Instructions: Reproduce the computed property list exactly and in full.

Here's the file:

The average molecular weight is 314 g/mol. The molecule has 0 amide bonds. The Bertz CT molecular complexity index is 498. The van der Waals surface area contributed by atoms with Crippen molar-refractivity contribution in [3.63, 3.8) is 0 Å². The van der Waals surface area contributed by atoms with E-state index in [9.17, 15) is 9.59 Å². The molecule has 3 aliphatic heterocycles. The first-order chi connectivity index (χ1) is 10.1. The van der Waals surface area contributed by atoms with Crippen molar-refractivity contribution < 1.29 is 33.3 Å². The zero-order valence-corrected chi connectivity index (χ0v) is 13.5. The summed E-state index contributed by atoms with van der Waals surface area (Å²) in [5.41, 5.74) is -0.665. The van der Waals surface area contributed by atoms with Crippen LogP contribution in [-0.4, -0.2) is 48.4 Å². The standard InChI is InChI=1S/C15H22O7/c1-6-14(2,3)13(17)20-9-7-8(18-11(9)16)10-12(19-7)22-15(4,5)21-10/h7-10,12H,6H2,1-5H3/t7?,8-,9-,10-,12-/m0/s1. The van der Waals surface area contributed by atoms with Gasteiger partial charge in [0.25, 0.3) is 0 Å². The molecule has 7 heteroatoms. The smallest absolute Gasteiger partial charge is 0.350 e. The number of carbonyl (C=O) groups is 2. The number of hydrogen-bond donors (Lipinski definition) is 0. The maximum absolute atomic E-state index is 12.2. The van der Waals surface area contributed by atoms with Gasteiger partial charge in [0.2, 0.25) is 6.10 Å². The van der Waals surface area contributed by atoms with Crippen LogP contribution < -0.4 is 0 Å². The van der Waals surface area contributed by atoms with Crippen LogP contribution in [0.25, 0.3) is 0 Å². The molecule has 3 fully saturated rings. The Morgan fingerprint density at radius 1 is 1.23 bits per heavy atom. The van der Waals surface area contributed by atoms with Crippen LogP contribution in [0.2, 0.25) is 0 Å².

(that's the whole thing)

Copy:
The average molecular weight is 314 g/mol. The molecule has 0 amide bonds. The Bertz CT molecular complexity index is 498. The van der Waals surface area contributed by atoms with Crippen molar-refractivity contribution in [3.63, 3.8) is 0 Å². The van der Waals surface area contributed by atoms with E-state index in [9.17, 15) is 9.59 Å². The molecule has 3 aliphatic heterocycles. The first-order chi connectivity index (χ1) is 10.1. The van der Waals surface area contributed by atoms with Crippen molar-refractivity contribution < 1.29 is 33.3 Å². The zero-order valence-corrected chi connectivity index (χ0v) is 13.5. The summed E-state index contributed by atoms with van der Waals surface area (Å²) in [5.41, 5.74) is -0.665. The van der Waals surface area contributed by atoms with Crippen LogP contribution in [-0.4, -0.2) is 48.4 Å². The standard InChI is InChI=1S/C15H22O7/c1-6-14(2,3)13(17)20-9-7-8(18-11(9)16)10-12(19-7)22-15(4,5)21-10/h7-10,12H,6H2,1-5H3/t7?,8-,9-,10-,12-/m0/s1. The van der Waals surface area contributed by atoms with Gasteiger partial charge in [0.25, 0.3) is 0 Å². The molecule has 7 heteroatoms. The smallest absolute Gasteiger partial charge is 0.350 e. The number of carbonyl (C=O) groups is 2. The number of hydrogen-bond donors (Lipinski definition) is 0. The maximum absolute atomic E-state index is 12.2. The van der Waals surface area contributed by atoms with Gasteiger partial charge in [0.2, 0.25) is 6.10 Å². The van der Waals surface area contributed by atoms with Crippen LogP contribution < -0.4 is 0 Å². The van der Waals surface area contributed by atoms with Crippen LogP contribution in [0.25, 0.3) is 0 Å². The molecule has 3 fully saturated rings. The Morgan fingerprint density at radius 1 is 1.23 bits per heavy atom. The van der Waals surface area contributed by atoms with Crippen LogP contribution in [0.2, 0.25) is 0 Å².